|Page Type:||Trip Report|
|Lat/Lon:||48.79462°N / 121.82315°W|
|Date Climbed/Hiked:||Aug 13, 1992|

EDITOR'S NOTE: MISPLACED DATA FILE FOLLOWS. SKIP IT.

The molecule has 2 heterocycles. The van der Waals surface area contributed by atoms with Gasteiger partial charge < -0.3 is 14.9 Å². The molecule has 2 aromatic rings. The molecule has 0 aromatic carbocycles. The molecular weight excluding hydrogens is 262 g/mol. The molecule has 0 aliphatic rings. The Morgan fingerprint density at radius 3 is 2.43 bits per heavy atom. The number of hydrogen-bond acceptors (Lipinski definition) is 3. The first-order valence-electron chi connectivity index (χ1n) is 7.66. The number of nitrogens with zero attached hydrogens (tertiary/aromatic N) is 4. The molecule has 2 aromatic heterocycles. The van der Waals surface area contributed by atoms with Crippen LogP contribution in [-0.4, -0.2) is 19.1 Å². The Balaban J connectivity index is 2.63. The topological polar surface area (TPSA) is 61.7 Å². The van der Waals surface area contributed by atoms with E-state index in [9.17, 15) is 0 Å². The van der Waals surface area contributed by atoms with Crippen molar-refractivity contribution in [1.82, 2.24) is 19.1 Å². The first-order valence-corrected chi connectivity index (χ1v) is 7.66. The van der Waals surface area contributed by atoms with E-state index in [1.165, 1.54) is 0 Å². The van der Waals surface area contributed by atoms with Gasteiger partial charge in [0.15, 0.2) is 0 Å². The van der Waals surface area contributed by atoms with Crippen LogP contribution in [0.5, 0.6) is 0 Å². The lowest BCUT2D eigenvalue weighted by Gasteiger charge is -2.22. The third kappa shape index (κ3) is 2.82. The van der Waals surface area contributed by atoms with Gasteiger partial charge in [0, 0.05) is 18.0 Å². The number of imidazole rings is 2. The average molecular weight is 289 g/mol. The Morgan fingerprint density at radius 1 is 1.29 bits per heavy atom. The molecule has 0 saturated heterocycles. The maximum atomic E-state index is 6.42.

It was the summer of 1992 and I was on a mission. I was back in my old stomping grounds for a brief time and wanted to make every second count. Climbing a mountain was always on my mind, especially one that I'd never attempted before. My brother Bill and I set our sights on spectacular Mt. Baker, whose shiny white cone beckons to the north from Seattle on clear days. We settled on the the Coleman-Deming route for the sake of time. It offered the quickest approach, the least amount of objective hazards and the most likely successful outcome. We were psyched! With heavy packs we hit the trail to Heliotrope Ridge intent upon pitching our tent before sunset somewhere up there. The snout of the Coleman glacier suddenly came into view as we rounded a lazy shank corner in the trail. It was at about 5,500'--fairly low, I thought. Last year must have been a good one for snow. The snout looked very dramatic---very broken up, in fact, the Khumbu Icefall came to my mind. Just before arriving at the ridge above another 500 vertical feet, we encountered a small rag- tag collection of tents and asked one of the occupants why they weren't on the ridge itself to get even better views. "Way too much wind. You guys are better off down here too." Thinking about it, their idea was better than ours. We could easily scamper up there to take plenty of sunset pictures after our tent was pitched, soggy T-shirts laid out to dry on the rocks, and water collected from the adjacent morrain pools. We had a leisurely dinner and were in sleeping bags by 8 PM. Excitement-- more than trepidation, highlighted our conversation for the next hour. The hike up here, the clear views of the peak above us--everything so far had been picture perfect. But this was a serious commitment, a no nonsense mountain. Lots of deep crevasses and slippery ice lay between us and the summit 5,000 feet above! SUMMIT MORNING: Our plan was to leave the high camp at 4 AM to give us plenty of time to summit and descend before the snow softened too much. In the 3 AM darkness we fumbled around, getting dressed, rearranging gear, and heating water to fill poly bottles. It was already 4:15 when we finally committed to the ominious ice fields above by lacing up our crampons. After a few strides though, our game faces returned and any foreboding feelings about what may lie ahead dissipated into the star lit sky above. We were both once again in our element and it felt good. We scanned the ice at our feet with headlamps looking for the poke marks of oher crampons in the hard ice indicating the route. Soon we noticed the sky was brighter. We turned off the headlamps and our pace quickened. Here and there, large fissures had opened up in the ice clearly telling us that we were now on the Coleman itself.Time to rope up for sure. Picking our way through an emerging maze of crevasses would become the theme of the next several hours. We crossed an occasional snow bridge and hopped a few less dramatic cracks. As more daylight unfolded around us, so did the beauty. What a priviledge to be here, I thought--to want to be here! The unsurpassable beauty in every direction did however work against us in one sense. We stopped to take more pictures than normally we would have in less dramatic surroundings. I found it hard to resist though. Despite the time taking photographs we were making good time, gaining fifteen hundred feet an hour. Before long we arrived at our first intermediate goal, the col dividing the Coleman and the Deming Glaciers. This "col" was more like a rocky cleaver, at least in August. We were off the ice for the first time in a few hours. The ice resumed a few hundred feet above so we elected to keep our crampons on. To the west the view opened up of the Twin Sisters range. The piece of the route before us now was the crux in my opinion. It was the steepest stretch of the whole climb, topped out by the unknown condition of the feature called the Roman Wall. So as the Deming fell away precipitously to our right with the headwall of the Coleman to our left, we summoned an extra dose of nerve and climbed on, paying greater attention to glacier climbing detail: some slack in the rope, ice ax in the uphill hand, kicking good steps, planting feet firmly, etc. Fortunately we found an easy gap in the crumbling Roman Wall and soon were on top of it. Pheewww! We could let down our guard a little. The summit plateau lay before us, hardly a ripple in it all the way to the high point in the distance. Fifteen relaxing minutes later we crested the little nubbin and sat down together at 10,778' on the top of Mount Baker! From there we got an excellent view of new ash on the icecap in the adjacent Sherman Crater, reminding us that this volcano is merely slumbering for now. We both signed the summit register, highly appreciative of the honor to be there!